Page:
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Tertiary reforms to ‘encourage excellence'

Hon Pete Hodgson
Minister for Tertiary Education

12 December Media Statement
Tertiary reforms to ‘encourage excellence and reward quality’

Under new reforms, tertiary education will make the shift from participation to achievement and focus on the long-term needs of New Zealand, Tertiary Education Minister Pete Hodgson told Parliament last night.

In a speech to move the third and final reading of the Education (Tertiary Reforms) Amendment Bill, Pete Hodgson said the reforms were designed to ensure tertiary organisations were able and motivated to adapt to changing needs.

“These reforms aim to make this key national asset relevant to New Zealand and New Zealanders. They aim to encourage excellence by rewarding quality.

The tertiary sector is made up of universities, polytechnics, wānanga, private training establishments and industry training organisations.

“Labour-led government expenditure on tertiary education will no longer be driven just by “bums on seats”, but will be set as a three-year funding path that takes account of inflation pressures, expected demographic change, student demand and competing priorities within and outside the education sector.”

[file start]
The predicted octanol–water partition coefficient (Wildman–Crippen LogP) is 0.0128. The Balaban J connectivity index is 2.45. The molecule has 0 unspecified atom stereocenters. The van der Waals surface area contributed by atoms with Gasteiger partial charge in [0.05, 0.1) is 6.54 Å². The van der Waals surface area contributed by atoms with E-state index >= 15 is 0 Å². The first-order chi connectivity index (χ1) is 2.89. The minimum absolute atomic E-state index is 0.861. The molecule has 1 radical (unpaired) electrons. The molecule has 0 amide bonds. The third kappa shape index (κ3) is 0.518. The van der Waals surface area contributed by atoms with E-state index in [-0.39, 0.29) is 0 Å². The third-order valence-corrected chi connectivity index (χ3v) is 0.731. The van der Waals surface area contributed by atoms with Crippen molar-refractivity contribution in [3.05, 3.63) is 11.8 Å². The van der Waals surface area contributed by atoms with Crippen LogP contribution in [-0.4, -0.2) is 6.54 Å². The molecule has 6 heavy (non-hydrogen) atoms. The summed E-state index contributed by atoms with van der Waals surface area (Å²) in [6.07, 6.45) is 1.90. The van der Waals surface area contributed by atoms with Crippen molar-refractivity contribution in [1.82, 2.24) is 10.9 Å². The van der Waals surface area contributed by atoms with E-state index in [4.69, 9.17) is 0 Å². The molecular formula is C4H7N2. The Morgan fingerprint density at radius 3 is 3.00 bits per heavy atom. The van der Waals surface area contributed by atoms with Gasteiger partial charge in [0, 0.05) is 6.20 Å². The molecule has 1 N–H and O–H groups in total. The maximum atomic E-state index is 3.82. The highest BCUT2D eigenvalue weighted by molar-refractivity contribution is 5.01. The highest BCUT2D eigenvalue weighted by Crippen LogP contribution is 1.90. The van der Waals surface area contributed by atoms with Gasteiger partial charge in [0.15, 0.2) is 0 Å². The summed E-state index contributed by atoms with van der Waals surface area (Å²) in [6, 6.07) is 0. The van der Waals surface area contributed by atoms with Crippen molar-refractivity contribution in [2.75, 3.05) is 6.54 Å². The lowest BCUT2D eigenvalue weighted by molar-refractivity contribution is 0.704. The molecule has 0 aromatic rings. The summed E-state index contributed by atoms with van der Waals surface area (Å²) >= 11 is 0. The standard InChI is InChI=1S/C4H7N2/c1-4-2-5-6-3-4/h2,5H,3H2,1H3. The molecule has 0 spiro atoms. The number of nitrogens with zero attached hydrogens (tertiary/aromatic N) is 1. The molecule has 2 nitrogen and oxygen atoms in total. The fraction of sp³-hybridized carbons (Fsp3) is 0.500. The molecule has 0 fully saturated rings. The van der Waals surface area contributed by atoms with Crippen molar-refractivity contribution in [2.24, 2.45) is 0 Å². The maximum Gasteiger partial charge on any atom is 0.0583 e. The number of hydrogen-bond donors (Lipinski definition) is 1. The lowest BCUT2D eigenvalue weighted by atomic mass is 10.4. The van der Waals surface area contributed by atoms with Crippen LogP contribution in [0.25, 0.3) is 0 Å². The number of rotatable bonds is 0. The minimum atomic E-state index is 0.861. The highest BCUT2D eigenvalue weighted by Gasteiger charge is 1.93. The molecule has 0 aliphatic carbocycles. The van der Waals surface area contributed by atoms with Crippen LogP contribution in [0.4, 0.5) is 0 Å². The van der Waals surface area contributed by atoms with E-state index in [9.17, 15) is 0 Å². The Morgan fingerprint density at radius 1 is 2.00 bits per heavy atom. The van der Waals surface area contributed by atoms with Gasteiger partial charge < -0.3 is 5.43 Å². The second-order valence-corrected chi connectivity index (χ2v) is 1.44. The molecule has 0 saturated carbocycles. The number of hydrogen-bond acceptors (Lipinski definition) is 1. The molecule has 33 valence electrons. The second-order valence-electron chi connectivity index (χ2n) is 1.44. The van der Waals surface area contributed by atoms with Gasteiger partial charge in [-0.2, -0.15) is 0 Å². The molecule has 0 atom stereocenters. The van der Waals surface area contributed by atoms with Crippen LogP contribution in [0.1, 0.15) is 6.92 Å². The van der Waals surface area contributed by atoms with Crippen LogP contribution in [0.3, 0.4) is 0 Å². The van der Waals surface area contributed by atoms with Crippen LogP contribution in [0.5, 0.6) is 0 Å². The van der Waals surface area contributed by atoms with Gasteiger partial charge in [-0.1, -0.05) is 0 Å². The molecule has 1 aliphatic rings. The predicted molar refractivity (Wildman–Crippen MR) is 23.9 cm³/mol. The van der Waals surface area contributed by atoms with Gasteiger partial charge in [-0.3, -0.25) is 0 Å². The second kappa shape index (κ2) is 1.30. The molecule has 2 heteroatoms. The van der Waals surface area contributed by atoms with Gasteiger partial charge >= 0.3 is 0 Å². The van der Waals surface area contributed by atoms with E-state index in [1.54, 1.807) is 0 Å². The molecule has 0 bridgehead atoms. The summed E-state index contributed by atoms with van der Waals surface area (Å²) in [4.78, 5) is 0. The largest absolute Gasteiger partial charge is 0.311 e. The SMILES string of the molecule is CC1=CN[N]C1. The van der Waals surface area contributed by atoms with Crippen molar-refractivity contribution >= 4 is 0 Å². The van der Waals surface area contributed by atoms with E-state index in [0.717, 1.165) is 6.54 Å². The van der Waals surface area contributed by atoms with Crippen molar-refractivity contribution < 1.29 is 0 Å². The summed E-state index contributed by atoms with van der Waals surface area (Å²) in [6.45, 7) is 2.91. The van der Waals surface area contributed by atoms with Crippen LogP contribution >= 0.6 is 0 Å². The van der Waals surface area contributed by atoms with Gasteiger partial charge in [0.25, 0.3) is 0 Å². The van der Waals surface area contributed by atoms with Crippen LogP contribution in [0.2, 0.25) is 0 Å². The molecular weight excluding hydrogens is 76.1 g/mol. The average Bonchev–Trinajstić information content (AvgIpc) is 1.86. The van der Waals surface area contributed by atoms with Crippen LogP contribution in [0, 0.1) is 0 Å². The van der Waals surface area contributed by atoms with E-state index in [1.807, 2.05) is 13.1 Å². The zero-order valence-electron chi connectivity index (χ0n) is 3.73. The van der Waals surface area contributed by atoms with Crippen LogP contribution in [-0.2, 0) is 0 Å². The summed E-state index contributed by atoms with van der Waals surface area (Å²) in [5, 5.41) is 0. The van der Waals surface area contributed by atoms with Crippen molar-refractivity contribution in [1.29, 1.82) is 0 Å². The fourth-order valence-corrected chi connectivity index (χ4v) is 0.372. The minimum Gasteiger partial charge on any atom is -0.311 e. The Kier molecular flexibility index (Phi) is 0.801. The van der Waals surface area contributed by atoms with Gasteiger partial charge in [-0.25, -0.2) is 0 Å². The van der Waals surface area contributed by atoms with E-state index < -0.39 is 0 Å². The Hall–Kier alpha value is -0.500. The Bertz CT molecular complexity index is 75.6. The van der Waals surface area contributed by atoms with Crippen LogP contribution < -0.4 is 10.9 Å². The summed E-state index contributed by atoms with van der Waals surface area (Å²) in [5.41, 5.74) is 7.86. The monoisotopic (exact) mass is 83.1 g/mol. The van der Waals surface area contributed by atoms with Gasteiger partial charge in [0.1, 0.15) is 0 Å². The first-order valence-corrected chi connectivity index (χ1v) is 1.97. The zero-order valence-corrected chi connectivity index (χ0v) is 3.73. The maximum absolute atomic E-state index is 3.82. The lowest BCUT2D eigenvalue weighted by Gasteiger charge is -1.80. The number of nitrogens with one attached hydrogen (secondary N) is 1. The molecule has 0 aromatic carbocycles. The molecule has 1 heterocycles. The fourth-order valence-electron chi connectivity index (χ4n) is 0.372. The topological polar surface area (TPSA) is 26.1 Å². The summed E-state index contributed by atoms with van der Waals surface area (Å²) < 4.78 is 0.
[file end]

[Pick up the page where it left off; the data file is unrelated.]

Funding to universities has increased 18 per cent in the past two years. In 2006 there were 107,251 fulltime students and in 2008 there will be an estimated 111,935. A key aspect of the reforms will be the role of the Tertiary Education Commission in working with organisations to approve and develop their three-year plans, to ensure the qualifications that result are relevant and useful to students and stakeholders, and that taxpayers are getting value for money from their contribution to the tertiary sector. The first three-year investment plans will be announced tomorrow by the Tertiary Education Commission.

“Government funding is an investment; and it needs to provide returns for New Zealand. The new investment-based approach will expect and reward high performance. Along with greater funding and planning certainty, there will be greater responsibility on organisations to deliver the outcomes government is seeking. The new system will be based on high accountability, high trust and low compliance.”

Pete Hodgson thanked the Education and Science Committee for the thoroughness and efficiency with which it considered the bill, and looked forward to the bill passing into law to allow the reforms to take effect from 1 January 2008.


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